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Beavers
Credit: Jillian / Adobe Stock

Beavers

Call to action:

Return beavers to their natural habitats in ponds, lakes, streams, and rivers in order to restore and maintain ecosystem health.

A rodent native to North America and Eurasia, beavers are a keystone species whose activities support thousands of plant, animal, and fish species and provide ecosystem services for humans. Their dams slow the flow of water and provide protection against floods. Their ponds are nurseries for amphibians and fish. Beavers create and expand wetlands, home to diverse wildlife. Microbes in ponds remove pollutants. Atmospheric carbon is sequestered in captured sediment. Beavers were hunted nearly to extinction by humans, causing major environmental damage, including more frequent flooding, smaller wetlands, diminished water quality, and less resilience to drought. This damage is being repaired by reintroducing beavers to former habitats. Although some landowners consider beavers to be a pest, coexistence is practical and mutually beneficial.

Action Items

Individuals

Learn why beaver populations were decimated and why their restoration is vital to ecosystem health on which humans and wildlife depend. Once widespread, the Eurasian beaver population was reduced to twelve hundred animals at the start of the twentieth century. In North America, between 100 and 400 million beavers existed prior to European colonization and could be found in nearly every watershed. Today, only 10 to 15 million beavers remain. Beavers were hunted for their water-resistant fur, used for hats and clothing, and their castoreum, used in medicine and perfume. Their dams and ponds were eliminated to create farmland. Ecosystem engineers, beavers build dams almost anyplace where water can be impounded, wood is available, and habitat can be improved (from their perspective). Ponds protect beaver lodges from predators. Some landowners object to beavers, incorrectly thinking the dams interfere with water supplies. Some consider beavers a nuisance for blocking waterways and culverts, and for cutting down trees. Despite viable alternatives, trapping or killing is often the only remedy employed, eliminating the ecological benefits that beavers provide. These benefits include:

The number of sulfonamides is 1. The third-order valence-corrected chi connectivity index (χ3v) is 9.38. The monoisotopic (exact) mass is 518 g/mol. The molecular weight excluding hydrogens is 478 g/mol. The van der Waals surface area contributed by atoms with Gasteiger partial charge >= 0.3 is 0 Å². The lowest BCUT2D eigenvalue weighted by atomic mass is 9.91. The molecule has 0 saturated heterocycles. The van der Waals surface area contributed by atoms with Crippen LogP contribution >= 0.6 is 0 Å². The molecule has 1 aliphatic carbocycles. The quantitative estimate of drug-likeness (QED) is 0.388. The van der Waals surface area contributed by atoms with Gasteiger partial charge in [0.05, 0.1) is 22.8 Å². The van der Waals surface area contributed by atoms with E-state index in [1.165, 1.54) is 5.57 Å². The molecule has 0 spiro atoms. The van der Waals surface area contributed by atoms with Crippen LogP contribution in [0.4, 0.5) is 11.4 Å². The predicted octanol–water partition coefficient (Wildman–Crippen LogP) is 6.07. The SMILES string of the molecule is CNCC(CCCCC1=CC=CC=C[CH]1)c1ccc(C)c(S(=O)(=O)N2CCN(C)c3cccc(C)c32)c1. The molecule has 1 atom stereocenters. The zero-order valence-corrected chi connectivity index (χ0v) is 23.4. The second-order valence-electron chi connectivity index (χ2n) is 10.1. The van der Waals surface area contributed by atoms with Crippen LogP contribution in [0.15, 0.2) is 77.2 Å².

Join an organization, support a campaign, and/or participate in an activity that protects or restores beaver populations and their habitat. Although regulation and management of beavers is usually controlled by wildlife agencies within federal, state, and local governments (see Governance), there are many organizations that work on behalf of beavers and their habitat. Work includes research, advocacy, surveys, beaver relocation projects, education, and other volunteer, community-based initiatives (see Key Players). Eurasian beaver populations have recovered dramatically as a result of reintroduction efforts by many people and is now estimated to number more than one million animals.

Speak up. Write an op-ed to a newspaper or social media site advocating for beavers, particularly the need to protect and restore their habitat. Destructive human activity needs to be highlighted. Here is an op-ed from Oregon protesting federal policy that allows beaver killing. Here is an op-ed in The New York Times linking beavers to the reintroduction of the gray wolf as an example of the role keystone species play in restoring ecosystem health. Here is an op-ed from the UK advocating for the reintroduction of beavers.

  • The Beaver Institute provides an extensive library of articles, videos, and web links that can help with research and writing.

Join a social media site run by an advocate for beavers. Here is a sampling of social media sites (see Key Players below):

Groups

Farmers, Ranchers, and Private Landowners

Learn why beavers can be beneficial to your land and explore ways to coexist with them. Conflicts with beavers are real and have consequences. Their dams can flood crop fields, roads, and irrigation canals. Beavers cut down trees and damage human-made landscaping. However, removing beavers is not very effective since they will likely be replaced by new beavers. Conflicts can be mitigated. Landowners are learning that the benefits of beavers are significant. Dams keep water on the land longer, which is useful in a drought. Beavers are wetland carbon engineers, useful in an era of climate change, when there is greater variability in weather extremes. Beavers increase the land’s ecological resilience to unanticipated changes. Strategies and resources to mitigate the negative impact of beavers include:

Work with agencies and others to restore beaver populations if you own appropriate habitat. Research demonstrates that beavers can help achieve restoration project success.

  • Start a pond with a Beaver Dam Analogue (BDA), often a series of vertical posts placed in a stream, interwoven with branches and packed with mud. The pooled water entices beavers to move in, build lodges, and increase the size of the dam. Here is an example from a ranch in California.